- council teams who work in and understand priority neighbourhoods
- third sector organisations who support people with specific health conditions, living in specific circumstances or at specific stages of their life
These discussions will increase your understanding of the lived experience of people who are digitally excluded. Some of these contacts may be able to bring people with lived experience into the discussion. In either case, the intelligence you gather should be used to revisit your strategies and partnerships and should help to shape the next stages of the process.
5 - Agree roles and responsibilities
As part of setting up your governance arrangements in step 1, you should have identified who is responsible for:
- setting overall objectives and leading the programme
- designing the programme and making strategic decisions
Establishing a dedicated individual or team to design and deliver the digital inclusion programme is likely to lead to better outcomes, and a more responsive and proactive programme of initiatives, than integrating the role into a pre-existing team.
6 - Agree to produce regular reports
Step 6 involves producing regular update reports showing progress and identifying barriers are a way to keep any governing body informed. Ongoing feedback and direction can inform future development of the programme.
You may wish to make reports publicly accessible, and ask partners to contribute. Working collaboratively and in the open means that more people can see progress and are included in the process.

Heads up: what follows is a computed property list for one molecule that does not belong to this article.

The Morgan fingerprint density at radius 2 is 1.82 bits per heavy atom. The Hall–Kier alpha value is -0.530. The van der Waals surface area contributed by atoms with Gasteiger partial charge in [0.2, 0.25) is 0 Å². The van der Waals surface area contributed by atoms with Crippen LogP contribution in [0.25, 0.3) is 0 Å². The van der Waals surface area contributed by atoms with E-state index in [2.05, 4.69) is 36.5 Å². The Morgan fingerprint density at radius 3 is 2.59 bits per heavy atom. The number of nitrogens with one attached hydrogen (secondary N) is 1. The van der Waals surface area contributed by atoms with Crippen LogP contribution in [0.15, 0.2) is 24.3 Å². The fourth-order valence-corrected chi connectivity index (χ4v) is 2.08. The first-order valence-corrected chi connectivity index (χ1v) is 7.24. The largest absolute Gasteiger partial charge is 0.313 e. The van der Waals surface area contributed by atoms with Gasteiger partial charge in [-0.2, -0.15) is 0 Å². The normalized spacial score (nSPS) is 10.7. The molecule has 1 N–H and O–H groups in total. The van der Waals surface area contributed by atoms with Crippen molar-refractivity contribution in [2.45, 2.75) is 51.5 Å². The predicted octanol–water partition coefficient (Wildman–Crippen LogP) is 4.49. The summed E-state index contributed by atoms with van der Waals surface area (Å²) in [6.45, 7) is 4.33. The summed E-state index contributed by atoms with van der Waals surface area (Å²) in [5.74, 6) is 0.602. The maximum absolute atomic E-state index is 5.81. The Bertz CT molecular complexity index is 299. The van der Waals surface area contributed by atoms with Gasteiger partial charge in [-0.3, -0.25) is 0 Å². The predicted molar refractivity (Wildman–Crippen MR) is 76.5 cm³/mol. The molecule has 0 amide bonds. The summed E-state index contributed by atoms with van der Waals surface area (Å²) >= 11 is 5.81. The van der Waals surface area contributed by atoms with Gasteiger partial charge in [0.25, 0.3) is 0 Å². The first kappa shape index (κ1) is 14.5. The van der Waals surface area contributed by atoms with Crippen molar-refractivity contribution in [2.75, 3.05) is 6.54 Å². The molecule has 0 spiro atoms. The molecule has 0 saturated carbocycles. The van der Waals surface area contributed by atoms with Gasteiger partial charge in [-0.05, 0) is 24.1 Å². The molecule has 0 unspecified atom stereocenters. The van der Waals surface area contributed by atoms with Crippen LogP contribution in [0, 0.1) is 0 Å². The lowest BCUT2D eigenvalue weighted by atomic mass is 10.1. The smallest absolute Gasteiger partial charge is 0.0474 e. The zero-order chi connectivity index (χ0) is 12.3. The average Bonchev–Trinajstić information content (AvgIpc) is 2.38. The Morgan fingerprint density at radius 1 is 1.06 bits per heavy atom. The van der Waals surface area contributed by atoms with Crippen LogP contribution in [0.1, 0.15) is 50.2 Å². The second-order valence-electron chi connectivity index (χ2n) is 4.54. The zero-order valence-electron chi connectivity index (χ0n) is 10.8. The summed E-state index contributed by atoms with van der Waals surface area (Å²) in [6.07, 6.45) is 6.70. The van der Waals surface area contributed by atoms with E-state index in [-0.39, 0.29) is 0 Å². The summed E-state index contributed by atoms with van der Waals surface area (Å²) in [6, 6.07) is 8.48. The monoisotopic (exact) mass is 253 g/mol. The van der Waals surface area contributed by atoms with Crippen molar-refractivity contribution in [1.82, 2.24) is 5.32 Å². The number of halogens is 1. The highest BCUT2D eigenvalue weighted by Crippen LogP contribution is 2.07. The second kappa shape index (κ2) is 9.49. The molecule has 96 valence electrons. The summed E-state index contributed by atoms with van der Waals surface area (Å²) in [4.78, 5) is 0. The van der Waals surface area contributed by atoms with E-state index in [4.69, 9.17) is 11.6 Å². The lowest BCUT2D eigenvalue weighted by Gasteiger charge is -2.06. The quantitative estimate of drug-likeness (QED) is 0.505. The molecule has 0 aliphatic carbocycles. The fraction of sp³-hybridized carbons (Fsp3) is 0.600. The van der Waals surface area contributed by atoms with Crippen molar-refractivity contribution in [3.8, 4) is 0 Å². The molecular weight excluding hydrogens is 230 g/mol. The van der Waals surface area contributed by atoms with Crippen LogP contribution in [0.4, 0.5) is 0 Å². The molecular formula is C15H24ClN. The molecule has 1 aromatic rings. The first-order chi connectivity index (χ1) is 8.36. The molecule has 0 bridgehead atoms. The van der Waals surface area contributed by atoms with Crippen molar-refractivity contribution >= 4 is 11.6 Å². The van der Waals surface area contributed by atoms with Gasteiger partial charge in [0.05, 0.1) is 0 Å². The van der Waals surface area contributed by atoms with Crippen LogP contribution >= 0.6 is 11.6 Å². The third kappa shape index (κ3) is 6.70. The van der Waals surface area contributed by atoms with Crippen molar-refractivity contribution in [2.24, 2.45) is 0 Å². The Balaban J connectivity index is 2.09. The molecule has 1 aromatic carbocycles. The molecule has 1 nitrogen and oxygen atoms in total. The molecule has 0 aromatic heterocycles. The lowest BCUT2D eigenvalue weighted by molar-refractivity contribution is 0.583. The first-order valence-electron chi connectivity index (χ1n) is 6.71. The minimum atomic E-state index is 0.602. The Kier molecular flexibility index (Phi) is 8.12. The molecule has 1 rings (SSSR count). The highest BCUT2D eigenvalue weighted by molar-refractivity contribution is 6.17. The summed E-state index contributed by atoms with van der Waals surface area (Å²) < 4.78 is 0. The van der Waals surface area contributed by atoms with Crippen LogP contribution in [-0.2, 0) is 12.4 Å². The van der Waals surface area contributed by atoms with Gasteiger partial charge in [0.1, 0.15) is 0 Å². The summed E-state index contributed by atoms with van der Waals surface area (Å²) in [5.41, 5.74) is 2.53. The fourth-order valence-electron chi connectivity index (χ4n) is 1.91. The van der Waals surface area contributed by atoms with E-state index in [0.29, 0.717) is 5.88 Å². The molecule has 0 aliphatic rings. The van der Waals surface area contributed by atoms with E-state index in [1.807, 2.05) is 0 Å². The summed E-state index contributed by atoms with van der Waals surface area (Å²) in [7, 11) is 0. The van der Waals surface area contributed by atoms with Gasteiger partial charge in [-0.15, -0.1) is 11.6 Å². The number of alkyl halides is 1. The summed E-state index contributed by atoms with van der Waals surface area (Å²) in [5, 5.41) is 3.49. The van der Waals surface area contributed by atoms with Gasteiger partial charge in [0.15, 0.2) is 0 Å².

7 - Analyse returns on investment and other benefits
Step 7 is your opportunity to analyse investment required for the proposed interventions, alongside potential return on investment and the benefits that can be realised through increased digital inclusion.
Evidencing return on investment will help with making the case to secure further funding in the future.
8 - Identify current activities and where inclusion gaps are greatest
In step 8 you should identify existing digital inclusion activity. This will improve signposting and help with better coordinated support for organisations and citizens.
Identifying gaps in support for areas or communities will help target areas for development.
9 - Target priority geographical areas and communities
Step 9 involves targeting priority areas and communities in terms of geography and demographics. This should maximise your impact.
Our article on defining and mapping digital inclusion may help with defining geographical areas in need of extra support. Our research section has various articles that will shed light on specific demographics and communities more likely to experience digital exclusion.
10 - Increase access to training, connectivity and equipment
Step 10 is where you can increase capacity in communities through enabling access to:
You can find more advice on delivering specific digital inclusion interventions, and their associated benefits, in this toolkit.
Now you can assess the outcomes of all your hard work. Taking this approach should help you to:
- increase your understanding of the issues and the scale of the task
- successfully make the case for additional resources to meet the need
- build a targeted digital inclusion movement of organisations and teams working together across sectors